The pros and cons of being vegan.
Veganism – it’s increasingly vocal, increasingly celebrity-endorsed and a hefty lifestyle commitment. So why do people do it? Are they sacrificing gastronomic excellence for their ethical beliefs? (We say no). Are they showing the way everyone else should eat? That’s everyone else’s decision. But in the interests of opening that dialogue, why not tuck into this vegan-friendly portion of the EcoSalon archives and see if it agrees with you?
Backyard, Egg-Laying Chickens: Flax seeds and fresh bugs, a nice plot of green grass for scratching and pecking, room to roost, and cruelty-free living in a halcyon idyll. Wouldn’t it be tragic to deny a chicken such luxury? That she happens to lay eggs only solidifies the relationship as mutual, reciprocal, and equal. Plus, a fried egg on whole-wheat toast with a side of steamed collard greens is a heaven unto itself – just don’t forget the hot sauce!
Backyard egg production: the trump card for every Slow Foodie worth their weight in bathtub-fermented kombucha.
Chicken hatcheries, where most people can access chicks, are the avian equivalent of puppy mills. Males who don’t produce eggs are often buried alive in dumpsters. Lucky ladies who survive are thrown in boxes and shipped via USPS to their new homes, often packed with extra chicks as “packing peanuts,” since it’s assumed a few will die in transit.
And if you do have all the resources to give hens a safe haven (which is no easy task), they only lay eggs for a few of the ten or so years they live. Would most people continue to expend the effort and resources to keep them as revered pets? Considering the cost-benefit analysis of owning chickens who don’t lay, we’re guessing they’d end up in a coq au vin with a side of quinoa and local kale.
Compound this with the fact that unwanted male chickens are often abandoned at animal shelters, and raising one’s own chickens suddenly seems a lot less ethical.
Originating in South America, this plump red herbaceous perennial is rich in nutrients like niacin, potassium and phosphorous, antioxidants like lycopene, anthocyanin and carotene, and vitamins A, C and E. Tomatoes can add a juicy shot of flavor to a variety of dishes, such as salads, sandwiches and pasta.
After the last frost of winter has thawed, pick a spot in your yard that receives ample sunlight and test the soil’s pH level – you want between 6 and 7. (To increase the Ph level, add lime. To decrease it, add sulfur.) Spread compost over this area and mix it with the soil. Dig a hole for each seed, leaving at least a foot in between for growth, cover them and firmly pat down the soil. Water them with a spray bottle a couple times per week.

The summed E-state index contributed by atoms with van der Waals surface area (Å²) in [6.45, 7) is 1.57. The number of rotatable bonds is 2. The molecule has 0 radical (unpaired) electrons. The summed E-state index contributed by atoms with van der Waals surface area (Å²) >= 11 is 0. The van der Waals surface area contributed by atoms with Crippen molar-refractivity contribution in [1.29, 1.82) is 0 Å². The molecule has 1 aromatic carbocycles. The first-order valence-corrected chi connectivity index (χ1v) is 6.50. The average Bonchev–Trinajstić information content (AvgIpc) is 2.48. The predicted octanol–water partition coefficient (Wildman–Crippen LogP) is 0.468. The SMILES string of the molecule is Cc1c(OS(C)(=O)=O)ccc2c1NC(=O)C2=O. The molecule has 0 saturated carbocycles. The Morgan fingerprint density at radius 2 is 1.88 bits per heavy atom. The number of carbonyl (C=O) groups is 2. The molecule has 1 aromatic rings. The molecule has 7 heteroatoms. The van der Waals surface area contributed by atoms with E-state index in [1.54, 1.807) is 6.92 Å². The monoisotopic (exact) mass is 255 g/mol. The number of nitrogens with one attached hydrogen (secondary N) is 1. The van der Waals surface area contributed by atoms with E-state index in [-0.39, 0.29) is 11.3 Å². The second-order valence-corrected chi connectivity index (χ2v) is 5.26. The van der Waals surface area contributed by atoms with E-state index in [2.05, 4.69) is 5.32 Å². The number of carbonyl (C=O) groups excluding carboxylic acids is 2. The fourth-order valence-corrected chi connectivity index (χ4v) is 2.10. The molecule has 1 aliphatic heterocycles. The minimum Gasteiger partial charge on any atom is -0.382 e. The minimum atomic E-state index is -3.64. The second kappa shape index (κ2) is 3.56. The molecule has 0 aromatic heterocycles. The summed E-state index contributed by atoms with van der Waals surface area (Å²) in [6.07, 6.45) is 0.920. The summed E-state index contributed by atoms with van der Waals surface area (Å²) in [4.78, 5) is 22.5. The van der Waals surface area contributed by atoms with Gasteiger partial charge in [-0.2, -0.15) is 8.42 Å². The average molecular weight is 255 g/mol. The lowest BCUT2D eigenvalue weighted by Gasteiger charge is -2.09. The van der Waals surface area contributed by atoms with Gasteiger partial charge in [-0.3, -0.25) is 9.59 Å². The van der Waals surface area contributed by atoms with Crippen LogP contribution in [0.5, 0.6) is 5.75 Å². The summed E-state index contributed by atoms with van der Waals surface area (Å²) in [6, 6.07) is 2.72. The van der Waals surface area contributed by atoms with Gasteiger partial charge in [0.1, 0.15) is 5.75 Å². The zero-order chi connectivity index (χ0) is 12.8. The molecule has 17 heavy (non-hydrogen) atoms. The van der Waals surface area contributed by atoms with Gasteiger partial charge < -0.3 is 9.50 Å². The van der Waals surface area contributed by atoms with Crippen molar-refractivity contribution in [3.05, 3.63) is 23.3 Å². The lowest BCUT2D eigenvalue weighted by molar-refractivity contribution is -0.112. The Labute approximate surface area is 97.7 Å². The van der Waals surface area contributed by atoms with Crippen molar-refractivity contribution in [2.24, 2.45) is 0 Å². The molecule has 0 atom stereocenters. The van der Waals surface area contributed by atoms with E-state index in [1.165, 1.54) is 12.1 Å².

Watercress: This pungent perennial potherb typically grows near bodies of water, so make sure the water source is clean before consuming it. Since watercress can be eaten raw, all you have to do is cut the stem off and rinse it with cold water.
Just as there are political and religious divisions, there are opposing groups in the world of sustainability. Each believes they are more logical and justified than the other. I experienced an unexpectedly unpleasant exchange recently that made this reality plain as day. On the phone with a friend and animal rights activist, I hazarded a casual question: “Vegan isn’t really sustainable, is it?”
Her response was chilly to say the least.
And here I thought I was simply stating what we all know. Perhaps foolishly, I went on to share that I’d had a revelation just that morning that vegan fashion, comprised of mostly man-made materials, couldn’t possibly be eco – at least not exclusively so. How many of these vegan companies truly pay attention to good earth stewardship and use non-petroleum based materials, organic cottons and non-toxic dyes?
Today, there is a cornucopia of websites, such as Vegan Nutrionista, which can walk you through the food pyramid for maintaining good a good intake of grains, fruits, vegetables, legumes and oils – and staying fit as a result. When we talk to teens about their bodies, we focus on health and not weight to prevent eating disorders. We do this for a reason.
As a no-turning-back vegetarian since my teenage years, I’ve never taken a long-term lover whose moral and philosophical compass regarding animal rights and welfare didn’t approximate my own. Were any of these shy and smiling boys so inclined from the outset of our relationship? No, absolutely not. But they were uniformly intelligent, curious creatures with the good sense to reexamine their ethical presuppositions and accordingly recalibrate their practical, day-to-day affairs to reflect an evolving value system.
My mission to change the hearts and minds of carnivores one-guy-at-a-time? Accomplished. Well, perhaps not quite. After breaking up, all but one, lone ex-boyfriend shortly, summarily abandoned his conscientious ways in favor of fried chicken. Gross. Hey, what better way to work out some breakup angst than to stick a fork in it? Revenge, for some, may be a dish best served medium-rare.